By Dan Rowlands and Sophie Norris

A fearless snake catcher has been filmed sticking his hand into an underground nest and pulling out dozens of wriggling baby pythons – with the rescue leaving him bleeding in the process.

Cor Viljoen, 39, was called by a farmer to move the nest after dozens of hatched eggshells were found for fear of the snakes being killed by scared workers.

Footage shows Cor, who works at Klein Kariba resort in Bala-Bala, South Africa, kneeling by the sandy lair, sticking his hand into the deep hole and pulling out handfuls of the slithering serpents.

The safari guide claimed that while he hadn’t being expecting so many snakes, he wasn’t scared as they felt like ‘handfuls of spaghetti’ – but had

the check the five-metre mother was not home first.

Cor said: “I first checked into the hole to make sure all the snakes were there and that the mother wasn’t with them.

“If she was, I would have I had to take the mother out first and I estimated her size to be at least 5m long from a photo.

“I didn’t expect to get so many babies out of the tunnel.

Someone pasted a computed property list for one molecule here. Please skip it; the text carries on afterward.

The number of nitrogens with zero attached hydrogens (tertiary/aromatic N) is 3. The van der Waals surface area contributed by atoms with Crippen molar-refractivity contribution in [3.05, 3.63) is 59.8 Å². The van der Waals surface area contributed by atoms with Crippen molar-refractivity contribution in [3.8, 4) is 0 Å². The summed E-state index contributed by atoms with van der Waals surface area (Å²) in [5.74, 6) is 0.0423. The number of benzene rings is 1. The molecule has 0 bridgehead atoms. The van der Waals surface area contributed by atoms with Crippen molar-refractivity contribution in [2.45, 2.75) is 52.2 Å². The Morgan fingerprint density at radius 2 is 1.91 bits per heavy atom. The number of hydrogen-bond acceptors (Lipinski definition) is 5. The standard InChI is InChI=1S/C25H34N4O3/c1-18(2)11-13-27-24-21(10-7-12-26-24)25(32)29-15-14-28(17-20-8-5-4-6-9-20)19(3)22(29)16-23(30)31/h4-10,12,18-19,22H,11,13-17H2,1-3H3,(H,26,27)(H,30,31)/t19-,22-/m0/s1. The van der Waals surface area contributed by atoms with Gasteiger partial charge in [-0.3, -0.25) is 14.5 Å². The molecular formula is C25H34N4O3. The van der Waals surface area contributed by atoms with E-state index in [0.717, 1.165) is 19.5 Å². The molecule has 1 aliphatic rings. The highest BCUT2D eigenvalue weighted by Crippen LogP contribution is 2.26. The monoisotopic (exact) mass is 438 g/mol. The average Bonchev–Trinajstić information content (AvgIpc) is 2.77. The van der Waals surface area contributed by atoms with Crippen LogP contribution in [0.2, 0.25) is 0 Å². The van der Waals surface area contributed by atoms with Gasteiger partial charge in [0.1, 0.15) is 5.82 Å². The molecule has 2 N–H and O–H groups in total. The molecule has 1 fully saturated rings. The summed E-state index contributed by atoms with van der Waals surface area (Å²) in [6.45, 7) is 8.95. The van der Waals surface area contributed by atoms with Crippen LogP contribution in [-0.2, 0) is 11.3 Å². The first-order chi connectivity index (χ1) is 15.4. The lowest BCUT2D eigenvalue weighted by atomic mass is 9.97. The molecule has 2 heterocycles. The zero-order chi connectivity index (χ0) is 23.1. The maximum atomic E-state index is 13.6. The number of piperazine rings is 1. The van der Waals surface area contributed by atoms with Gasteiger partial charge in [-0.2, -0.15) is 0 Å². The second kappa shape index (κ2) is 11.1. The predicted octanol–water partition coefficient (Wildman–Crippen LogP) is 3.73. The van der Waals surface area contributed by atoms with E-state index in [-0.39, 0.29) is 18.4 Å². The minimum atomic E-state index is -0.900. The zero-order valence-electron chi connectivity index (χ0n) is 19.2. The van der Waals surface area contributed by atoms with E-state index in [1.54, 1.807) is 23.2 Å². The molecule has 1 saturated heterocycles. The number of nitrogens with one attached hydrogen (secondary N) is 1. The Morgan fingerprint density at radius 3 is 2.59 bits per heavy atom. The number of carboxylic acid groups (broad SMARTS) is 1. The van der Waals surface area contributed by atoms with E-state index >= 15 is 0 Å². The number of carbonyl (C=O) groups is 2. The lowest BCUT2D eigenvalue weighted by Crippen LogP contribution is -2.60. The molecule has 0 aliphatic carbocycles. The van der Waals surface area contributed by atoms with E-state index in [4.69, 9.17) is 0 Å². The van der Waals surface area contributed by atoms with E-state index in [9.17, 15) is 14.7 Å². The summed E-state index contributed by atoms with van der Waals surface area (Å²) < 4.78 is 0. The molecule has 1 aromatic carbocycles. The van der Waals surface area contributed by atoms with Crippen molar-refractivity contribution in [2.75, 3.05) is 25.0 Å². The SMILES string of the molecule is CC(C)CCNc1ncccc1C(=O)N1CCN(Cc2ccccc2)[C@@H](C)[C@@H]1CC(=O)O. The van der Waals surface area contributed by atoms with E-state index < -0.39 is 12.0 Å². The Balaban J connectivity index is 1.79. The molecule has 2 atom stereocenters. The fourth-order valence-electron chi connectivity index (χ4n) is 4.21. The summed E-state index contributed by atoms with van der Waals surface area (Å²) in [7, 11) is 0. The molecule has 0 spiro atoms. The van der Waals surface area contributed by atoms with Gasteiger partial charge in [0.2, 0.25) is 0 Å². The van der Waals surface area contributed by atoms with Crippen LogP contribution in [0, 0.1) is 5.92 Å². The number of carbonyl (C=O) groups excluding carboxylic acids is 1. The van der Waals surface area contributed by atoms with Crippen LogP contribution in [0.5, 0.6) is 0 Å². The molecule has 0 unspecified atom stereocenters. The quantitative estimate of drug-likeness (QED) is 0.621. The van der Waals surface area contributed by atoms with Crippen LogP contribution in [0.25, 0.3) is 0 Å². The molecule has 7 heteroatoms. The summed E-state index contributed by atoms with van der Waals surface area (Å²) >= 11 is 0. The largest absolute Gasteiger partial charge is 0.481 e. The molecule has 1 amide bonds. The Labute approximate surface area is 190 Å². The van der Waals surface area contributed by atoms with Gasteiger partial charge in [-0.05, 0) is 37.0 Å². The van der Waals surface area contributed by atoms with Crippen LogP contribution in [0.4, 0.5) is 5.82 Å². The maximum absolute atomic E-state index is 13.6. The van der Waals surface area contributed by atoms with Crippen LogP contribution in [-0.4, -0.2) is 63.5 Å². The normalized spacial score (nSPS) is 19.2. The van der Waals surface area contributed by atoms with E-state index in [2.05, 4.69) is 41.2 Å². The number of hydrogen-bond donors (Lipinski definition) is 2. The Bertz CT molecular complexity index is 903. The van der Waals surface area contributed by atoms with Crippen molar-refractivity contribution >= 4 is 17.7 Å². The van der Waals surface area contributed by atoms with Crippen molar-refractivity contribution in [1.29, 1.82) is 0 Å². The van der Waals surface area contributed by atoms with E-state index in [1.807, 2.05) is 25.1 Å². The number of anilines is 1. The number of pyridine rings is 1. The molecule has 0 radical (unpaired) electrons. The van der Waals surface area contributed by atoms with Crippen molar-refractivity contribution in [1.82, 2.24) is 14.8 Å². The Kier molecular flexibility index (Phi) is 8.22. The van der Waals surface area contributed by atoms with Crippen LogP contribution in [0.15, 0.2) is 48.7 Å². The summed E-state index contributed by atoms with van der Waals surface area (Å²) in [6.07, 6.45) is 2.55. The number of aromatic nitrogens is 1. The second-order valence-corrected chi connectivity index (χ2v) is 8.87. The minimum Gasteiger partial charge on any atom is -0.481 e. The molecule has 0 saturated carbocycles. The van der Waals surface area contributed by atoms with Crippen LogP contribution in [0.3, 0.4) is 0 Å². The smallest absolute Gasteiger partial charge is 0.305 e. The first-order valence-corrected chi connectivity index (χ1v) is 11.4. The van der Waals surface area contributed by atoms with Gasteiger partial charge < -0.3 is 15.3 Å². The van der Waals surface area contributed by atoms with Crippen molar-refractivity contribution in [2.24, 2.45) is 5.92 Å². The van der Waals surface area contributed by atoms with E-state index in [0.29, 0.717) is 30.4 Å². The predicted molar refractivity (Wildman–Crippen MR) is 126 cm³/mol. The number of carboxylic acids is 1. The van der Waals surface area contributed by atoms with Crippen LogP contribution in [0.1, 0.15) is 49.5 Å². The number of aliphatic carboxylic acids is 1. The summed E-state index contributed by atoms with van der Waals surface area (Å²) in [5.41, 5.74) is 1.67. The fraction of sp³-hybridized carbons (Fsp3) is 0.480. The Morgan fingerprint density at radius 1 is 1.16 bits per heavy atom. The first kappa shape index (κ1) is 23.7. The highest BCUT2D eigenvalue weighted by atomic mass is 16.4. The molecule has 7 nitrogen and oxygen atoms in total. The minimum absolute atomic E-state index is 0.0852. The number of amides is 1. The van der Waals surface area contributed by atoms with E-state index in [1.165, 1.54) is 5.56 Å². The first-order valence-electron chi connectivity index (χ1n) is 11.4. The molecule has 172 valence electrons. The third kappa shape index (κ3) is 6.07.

“It was the biggest clutch I have ever taken out. I had only been expecting about 40.

“Everyone was amazed at the amount of babies that I took out.

“The eggs had a leathery feel to them and the snakes themselves had velvety [skin].

“They weren’t hard to handle because they were still small. It almost like taking handfuls of spaghetti out of a bowl.”

Despite being well-experienced, Cor and his friends were careful to make sure they had a number of people to help at the different stages.

Even as babies, pythons have around 120 teeth and Cor and his colleague were both bitten leaving them with bloody hands – although luckily they are not venomous.

The snakes are constrictors, which means they wrap their coils around their prey until they feel the animals’ hearts stop beating.

At full size, the python can kill animals as large as antelopes by preventing blood flow and oxygen supply to their vital organs.

Cor said: “I was asked to relocate these babies because the owner was worried that his farm workers would kill them on sight.

“About 5% of python babies will survive to adulthood and since they’re a protected species we try to give them a fair chance without people killing them.

“I was bitten only once – I think I was too quick onto them and they didn’t register at first what was going on.

“These Southern African Python babies are non-venomous so there’s no venom [but] they are constrictors.

“I released these babies in a private nature reserve of about 2,000 hectares where no people will hurt them.

“They only have to worry about their natural enemies.”